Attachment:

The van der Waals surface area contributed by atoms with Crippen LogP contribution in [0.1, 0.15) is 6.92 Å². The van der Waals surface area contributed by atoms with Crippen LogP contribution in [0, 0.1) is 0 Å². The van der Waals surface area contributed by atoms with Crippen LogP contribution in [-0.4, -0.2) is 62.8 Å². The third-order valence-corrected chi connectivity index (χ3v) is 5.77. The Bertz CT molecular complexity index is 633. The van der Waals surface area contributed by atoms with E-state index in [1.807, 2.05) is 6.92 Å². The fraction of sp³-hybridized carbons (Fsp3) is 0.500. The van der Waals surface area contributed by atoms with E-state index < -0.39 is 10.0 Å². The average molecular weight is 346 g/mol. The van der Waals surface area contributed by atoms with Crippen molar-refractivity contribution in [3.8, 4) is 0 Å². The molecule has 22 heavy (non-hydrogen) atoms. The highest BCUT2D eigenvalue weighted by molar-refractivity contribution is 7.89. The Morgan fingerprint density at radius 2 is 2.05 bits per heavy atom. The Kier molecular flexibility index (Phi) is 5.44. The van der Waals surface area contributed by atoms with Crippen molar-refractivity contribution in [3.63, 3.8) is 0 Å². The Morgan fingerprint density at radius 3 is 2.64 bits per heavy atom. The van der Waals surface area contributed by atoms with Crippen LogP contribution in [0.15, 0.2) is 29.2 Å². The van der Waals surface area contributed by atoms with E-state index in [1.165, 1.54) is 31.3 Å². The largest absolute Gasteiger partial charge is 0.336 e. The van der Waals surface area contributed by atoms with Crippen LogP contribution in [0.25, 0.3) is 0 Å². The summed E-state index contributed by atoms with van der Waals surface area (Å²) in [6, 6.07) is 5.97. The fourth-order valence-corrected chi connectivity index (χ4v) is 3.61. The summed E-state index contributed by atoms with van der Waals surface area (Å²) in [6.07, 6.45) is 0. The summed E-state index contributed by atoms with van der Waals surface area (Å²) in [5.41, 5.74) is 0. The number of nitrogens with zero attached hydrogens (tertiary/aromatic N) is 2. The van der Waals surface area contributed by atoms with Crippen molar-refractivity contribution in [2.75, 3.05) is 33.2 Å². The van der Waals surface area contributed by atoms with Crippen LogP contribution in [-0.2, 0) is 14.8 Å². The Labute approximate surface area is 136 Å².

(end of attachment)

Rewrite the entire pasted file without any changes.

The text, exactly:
The van der Waals surface area contributed by atoms with Crippen LogP contribution in [0.1, 0.15) is 6.92 Å². The van der Waals surface area contributed by atoms with Crippen LogP contribution in [0, 0.1) is 0 Å². The van der Waals surface area contributed by atoms with Crippen LogP contribution in [-0.4, -0.2) is 62.8 Å². The third-order valence-corrected chi connectivity index (χ3v) is 5.77. The Bertz CT molecular complexity index is 633. The van der Waals surface area contributed by atoms with E-state index in [1.807, 2.05) is 6.92 Å². The fraction of sp³-hybridized carbons (Fsp3) is 0.500. The van der Waals surface area contributed by atoms with E-state index < -0.39 is 10.0 Å². The average molecular weight is 346 g/mol. The van der Waals surface area contributed by atoms with Crippen molar-refractivity contribution in [3.8, 4) is 0 Å². The molecule has 22 heavy (non-hydrogen) atoms. The highest BCUT2D eigenvalue weighted by molar-refractivity contribution is 7.89. The Morgan fingerprint density at radius 2 is 2.05 bits per heavy atom. The Kier molecular flexibility index (Phi) is 5.44. The van der Waals surface area contributed by atoms with Crippen molar-refractivity contribution in [3.63, 3.8) is 0 Å². The Morgan fingerprint density at radius 3 is 2.64 bits per heavy atom. The van der Waals surface area contributed by atoms with Crippen LogP contribution in [0.15, 0.2) is 29.2 Å². The van der Waals surface area contributed by atoms with E-state index in [1.165, 1.54) is 31.3 Å². The largest absolute Gasteiger partial charge is 0.336 e. The van der Waals surface area contributed by atoms with Crippen LogP contribution in [0.25, 0.3) is 0 Å². The summed E-state index contributed by atoms with van der Waals surface area (Å²) in [6, 6.07) is 5.97. The fourth-order valence-corrected chi connectivity index (χ4v) is 3.61. The summed E-state index contributed by atoms with van der Waals surface area (Å²) in [6.07, 6.45) is 0. The summed E-state index contributed by atoms with van der Waals surface area (Å²) in [5.41, 5.74) is 0. The number of nitrogens with zero attached hydrogens (tertiary/aromatic N) is 2. The van der Waals surface area contributed by atoms with Crippen molar-refractivity contribution in [2.75, 3.05) is 33.2 Å². The van der Waals surface area contributed by atoms with Crippen LogP contribution in [-0.2, 0) is 14.8 Å². The Labute approximate surface area is 136 Å².